How the £37bn Test and Trace rip-off shows the government’s hypocrisy

MPs have found there is “no clear evidence” of the system’s effectiveness. Yet ministers insist there is no money to adequately fund more valuable services. 

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An inquiry into the government’s beleaguered NHS Test and Trace system has found “no clear evidence” of its overall effectiveness. Despite the “unimaginable” resources allocated to the system £37bn budgeted over two years  Test and Trace failed in its aim of preventing a second lockdown (the UK is currently in its third) and it remains “unclear” whether it has helped reduce infection levels, according to the Public Accounts Committee of MPs.

The findings come as no surprise. As recently as September, minutes from a meeting of the Scientific Advisory Group for Emergencies (Sage) revealed that “this system is having a marginal impact on transmission at the moment”.

By October, just over five months after the launch of what was supposed to be a “world-beating” system, just 15 per cent of people tested were receiving results within 24 hours, and only 60 per cent of close contacts were reached (80 per cent have to be reached for the system to be effective, according to Sage). Earlier in the year, Boris Johnson had promised “all tests [would be] turned around within 24 hours by the end of June”.

At the time, the former government chief whip Mark Harper – the chair of the Covid Recovery Group of backbench Tory MPs – said Test and Trace “simply isn't good enough” and called for resources to be channelled into local public health teams. The latter have a better understanding of their communities, and local authority contact tracing systems have a 97 per cent success rate at finding close contacts and advising them to self-isolate, according to the Local Government Association.

Test and Trace has long exposed a problem with centralisation and private outsourcing – the contact tracing side of Test and Trace was sub-contracted to Serco. It has also been a story of cronyism, as Conservative peer Dido Harding, the wife of a Tory MP, was appointed as head of Test and Trace, despite having no experience in public health.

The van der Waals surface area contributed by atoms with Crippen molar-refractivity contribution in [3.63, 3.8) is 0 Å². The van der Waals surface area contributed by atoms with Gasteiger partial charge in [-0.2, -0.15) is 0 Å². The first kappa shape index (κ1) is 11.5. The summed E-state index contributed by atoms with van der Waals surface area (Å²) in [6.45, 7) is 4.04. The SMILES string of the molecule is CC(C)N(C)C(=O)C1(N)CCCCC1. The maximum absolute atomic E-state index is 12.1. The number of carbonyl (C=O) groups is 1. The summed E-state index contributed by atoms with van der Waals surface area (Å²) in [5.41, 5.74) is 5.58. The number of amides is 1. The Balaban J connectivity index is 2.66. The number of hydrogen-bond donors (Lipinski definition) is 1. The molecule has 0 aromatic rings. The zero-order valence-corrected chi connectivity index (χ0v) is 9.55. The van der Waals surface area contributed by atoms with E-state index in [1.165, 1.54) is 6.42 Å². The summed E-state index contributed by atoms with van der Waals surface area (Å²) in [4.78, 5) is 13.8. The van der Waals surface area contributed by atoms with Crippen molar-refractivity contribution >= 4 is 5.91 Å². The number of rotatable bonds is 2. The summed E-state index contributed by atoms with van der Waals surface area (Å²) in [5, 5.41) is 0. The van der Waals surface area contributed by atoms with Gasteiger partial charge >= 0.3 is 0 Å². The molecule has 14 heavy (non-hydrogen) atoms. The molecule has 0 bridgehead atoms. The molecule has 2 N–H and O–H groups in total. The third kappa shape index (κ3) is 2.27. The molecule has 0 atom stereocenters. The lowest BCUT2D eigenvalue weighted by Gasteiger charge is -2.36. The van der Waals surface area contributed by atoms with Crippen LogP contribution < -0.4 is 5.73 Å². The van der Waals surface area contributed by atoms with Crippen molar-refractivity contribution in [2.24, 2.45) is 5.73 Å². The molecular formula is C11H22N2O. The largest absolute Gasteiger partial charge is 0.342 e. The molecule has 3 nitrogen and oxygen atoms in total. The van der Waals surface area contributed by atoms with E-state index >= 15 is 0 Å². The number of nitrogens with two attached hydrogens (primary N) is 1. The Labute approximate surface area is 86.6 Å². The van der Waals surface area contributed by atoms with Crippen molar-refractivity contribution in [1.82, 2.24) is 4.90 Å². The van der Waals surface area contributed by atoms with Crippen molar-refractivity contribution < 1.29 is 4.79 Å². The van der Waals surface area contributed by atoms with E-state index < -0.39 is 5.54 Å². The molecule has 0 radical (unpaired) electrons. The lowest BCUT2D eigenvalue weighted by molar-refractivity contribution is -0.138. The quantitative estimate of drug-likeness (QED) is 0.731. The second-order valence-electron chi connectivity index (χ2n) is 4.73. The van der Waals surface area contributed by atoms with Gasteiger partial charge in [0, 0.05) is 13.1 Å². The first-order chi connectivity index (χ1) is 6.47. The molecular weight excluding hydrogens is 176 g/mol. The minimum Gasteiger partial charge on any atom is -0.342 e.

[See also: Michael Goodier on the UK's collapsing Test and Trace system]

Consultancy costs have also contributed to the controversy surrounding the system. Last November, 2,300 consultants and contractors were working on Test and Trace, with consultancy costs approximating £375m up to that point. The average cost per consultant was about £1,100 a day, with some earning £6,624 per day. The Public Accounts Committee says the system should “wean itself off its persistent reliance on consultants”.

The influential Conservative MP Bernard Jenkin, the chair of the Commons Liaison Committee, accused Test and Trace last October of a “vacuum of leadership” at the top, complaining of a “spaghetti of command and control”. He even called on Harding to be “given a well-earned break” and for a military commander to be put in charge instead.

Last autumn, Boris Johnson admitted he shared “people’s frustrations” with the system at a press conference and conceded there needed to be “faster turnaround times”, while the chief scientific adviser Patrick Vallance said there was room for improvement and the problems were “diminishing its effectiveness”. Finally, the Public Accounts Committee chair Meg Hillier said taxpayers “cannot be treated by government like an ATM machine”.

This ongoing and costly farce makes it hard to swallow the hypocrisy of ministers suggesting money is too “tight” for other services, which have proved their worth during the pandemic. These include nurses, whose pay is being cut in real terms, and funding for councils, which are going bankrupt.

[See also: Jonn Elledge on the British state's obsession with outsourcing]

Anoosh Chakelian is the New Statesman’s Britain editor.

She co-hosts the New Statesman podcast, discussing the latest in UK politics.

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